The Louvre is a wonderful place for appreciating world-renowned art, seeing larger-than-life piece, and having endless arguments with your traveling companion because you’ve run of our time or you’re hungry or you’re tired or the worst, all of the above.  Save your relationship and skip it this time. We know that there’s a whole wing that you haven’t seen yet, but there are also plenty of other museums that you haven’t set foot in! One of our favorite b-list museums is the Musée de la Chasse et de la Nature, which displays animals, guns, and everything related to hunting and nature.  If you opted for the vegetarian-friendly restaurants above, then maybe you’d prefer the Musée des Arts et Métiers which focuses on different industries throughout history and cultures.  There are over 130 museums in and around Paris; don’t be a snob and only spend time at the biggest of them.  These little guys have to try hard to be liked, so their offerings are usually better than expected. Remember when you gave the quiet guy a chance and realized he had a great personality?  Just go for it.


Musée de la Chasse et de la Nature: open Tuesday through Sunday from 11am-6pm, open late on Wednesdays until 9:30pm
Musée des Arts et Métiers: Tuesday & Wednesday, 10am-6pm; Thursday, 10am-9:30pm; Friday & Sunday, 10am-6pm
Check out the list of culture sites organized by their opening days here.  

9. Be a king among kings

Versailles.  It’s the number one day-trip for tourists in Paris and rightly so.  This close suburb is packed with French history and beautifully displayed through a precedent-setting palace, the most well-known gardens in the world, and a town that reminds you of Beauty & the Beast.  Now this is going to seem crazy, so take a big bite of that baguette and start chewing: dedicate two days to this place! If it’s your first time, definitely join us for a tour so that we can explain the ins and outs.  But if you’ve already basked in the golden shadows of Louis XIV’s iconic palace, then put aside more time to take it in as he did, in style.


Day 1: Get yourself to Versailles via the Saint-Lazare train station.  Look for line L going to Versailles Rive Droit or potentially a station beyond that, in which case Versailles will not be the last stop on the line.  Trains usually run at least twice an hour in the morning and last about 35 minutes. When you arrive in Versailles, hang a left out of the train station and walk the short 5 minutes down rue Maréchel Foch to the market and let the shopping spree begin!  You can find everything you need to put together a delicious meal fit for a king. Take your trappings and walk down rue de la Paroisse towards the park to enter the gardens at the Neptune fountain or through the Queen’s gate where you can picnic anywhere in the long stretch of grass separating the entrance from the Hameau.  When you’re satiated, you can make the short walk over to the Hameau (which opens at noon), and the Petit and Grand Trianons. One ticket for 12€ that you can purchase there gets you into all of them, or you can invest in a 2-day passport that will also give you access to the chateau by clicking here.  When you’re done visiting these satellite palaces, you’ll probably be ready for your supper.  Head into town and check out La Table du 11 for a fancier meal, Reminisens for dinner & a show, or Le Phare St Louis for excellent crepes in a laid-back atmosphere with plenty of drinking options along the nearby pedestrian street.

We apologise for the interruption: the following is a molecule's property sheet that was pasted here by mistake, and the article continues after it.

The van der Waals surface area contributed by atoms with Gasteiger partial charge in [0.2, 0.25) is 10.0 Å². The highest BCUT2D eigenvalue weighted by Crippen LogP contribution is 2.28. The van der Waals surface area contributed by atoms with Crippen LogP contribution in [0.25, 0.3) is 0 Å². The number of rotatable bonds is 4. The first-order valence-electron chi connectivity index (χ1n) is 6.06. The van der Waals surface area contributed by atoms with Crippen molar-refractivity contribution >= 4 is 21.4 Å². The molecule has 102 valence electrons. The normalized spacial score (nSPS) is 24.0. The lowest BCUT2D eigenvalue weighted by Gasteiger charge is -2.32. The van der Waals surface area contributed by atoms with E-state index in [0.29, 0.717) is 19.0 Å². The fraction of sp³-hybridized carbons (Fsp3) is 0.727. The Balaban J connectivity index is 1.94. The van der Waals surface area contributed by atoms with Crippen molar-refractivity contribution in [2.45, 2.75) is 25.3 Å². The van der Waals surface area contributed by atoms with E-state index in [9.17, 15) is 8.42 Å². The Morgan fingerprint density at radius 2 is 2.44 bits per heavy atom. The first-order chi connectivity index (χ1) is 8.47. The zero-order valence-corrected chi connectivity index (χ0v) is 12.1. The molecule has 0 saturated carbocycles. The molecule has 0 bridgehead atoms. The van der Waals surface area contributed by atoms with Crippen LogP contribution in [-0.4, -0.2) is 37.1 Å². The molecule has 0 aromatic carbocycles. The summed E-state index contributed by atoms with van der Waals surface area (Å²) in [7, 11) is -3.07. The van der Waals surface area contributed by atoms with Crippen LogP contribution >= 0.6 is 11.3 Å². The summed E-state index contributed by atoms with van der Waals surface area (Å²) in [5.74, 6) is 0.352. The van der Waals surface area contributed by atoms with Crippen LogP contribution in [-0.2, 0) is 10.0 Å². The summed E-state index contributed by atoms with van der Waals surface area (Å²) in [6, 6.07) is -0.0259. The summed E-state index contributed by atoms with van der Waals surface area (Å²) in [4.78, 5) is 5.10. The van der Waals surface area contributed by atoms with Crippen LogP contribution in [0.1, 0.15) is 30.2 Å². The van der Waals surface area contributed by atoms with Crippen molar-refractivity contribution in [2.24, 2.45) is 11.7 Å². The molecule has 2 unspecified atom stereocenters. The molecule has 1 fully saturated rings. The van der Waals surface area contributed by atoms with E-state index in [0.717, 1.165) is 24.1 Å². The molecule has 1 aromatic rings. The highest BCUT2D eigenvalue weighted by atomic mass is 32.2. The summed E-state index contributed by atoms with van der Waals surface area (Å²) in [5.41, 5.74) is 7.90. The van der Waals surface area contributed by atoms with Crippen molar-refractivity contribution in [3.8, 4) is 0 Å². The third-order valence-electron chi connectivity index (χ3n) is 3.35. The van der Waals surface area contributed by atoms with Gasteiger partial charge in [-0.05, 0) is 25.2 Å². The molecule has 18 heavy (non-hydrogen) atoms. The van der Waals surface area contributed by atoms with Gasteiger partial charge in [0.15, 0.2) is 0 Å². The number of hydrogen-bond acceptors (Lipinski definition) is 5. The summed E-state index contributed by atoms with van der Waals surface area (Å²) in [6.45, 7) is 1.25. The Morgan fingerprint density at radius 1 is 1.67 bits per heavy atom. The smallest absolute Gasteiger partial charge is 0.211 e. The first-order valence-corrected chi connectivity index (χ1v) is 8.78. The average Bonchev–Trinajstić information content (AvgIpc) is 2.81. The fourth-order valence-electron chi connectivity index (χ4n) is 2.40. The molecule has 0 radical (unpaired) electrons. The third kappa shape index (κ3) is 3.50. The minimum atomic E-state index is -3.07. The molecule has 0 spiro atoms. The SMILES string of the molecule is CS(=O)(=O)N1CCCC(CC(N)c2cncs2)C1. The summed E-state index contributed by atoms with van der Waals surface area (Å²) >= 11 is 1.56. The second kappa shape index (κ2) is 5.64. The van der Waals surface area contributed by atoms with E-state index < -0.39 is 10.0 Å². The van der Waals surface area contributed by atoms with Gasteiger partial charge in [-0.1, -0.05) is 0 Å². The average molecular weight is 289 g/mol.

Day 2: Start out by taking advantage of one of the local offerings, like a cooking class with Patricia or a visit to the King’s royal vegetable garden and the students that maintain it.  Enjoy a leisurely morning before tackling the palace after lunch, when crowds’ are the thinnest.  We know, it’s hard to put off the famous Chateau de Versailles until the last minute, but post-lunch is when everyone else is worn out.  We’re not guaranteeing no photo-bombs in the Hall of Mirrors, but you should be able to walk while swinging your arms by your sides in the afternoons.

If you’re visiting Paris between mid June and mid September, you must take advantage of the Grandes Eaux Nocturnes.  Plan your two days across a weekend and spend your Saturday evening in the gardens of the palace drinking champagne, seeing nearly all of the fountains in full service, and walking through bubbles. Bubbles, I say!  

The Grandes Eaux Nocturnes as they’re called happen every Saturday in the summer from 8:30pm-11:05pm.  If you choose to do this on an evening that you’re staying in Paris, you can still make it to the RER C for the last train just before midnight.  Or you can catch a taxi for around 30€ but these may be in high demand so it’s good to reserve early.

That’s it for our 9 must-do’s for your second, or third, time in Paris.

Let us know which is your favorite in the comments below, or if there are other great activities that you’ve discovered on your trips to Paris.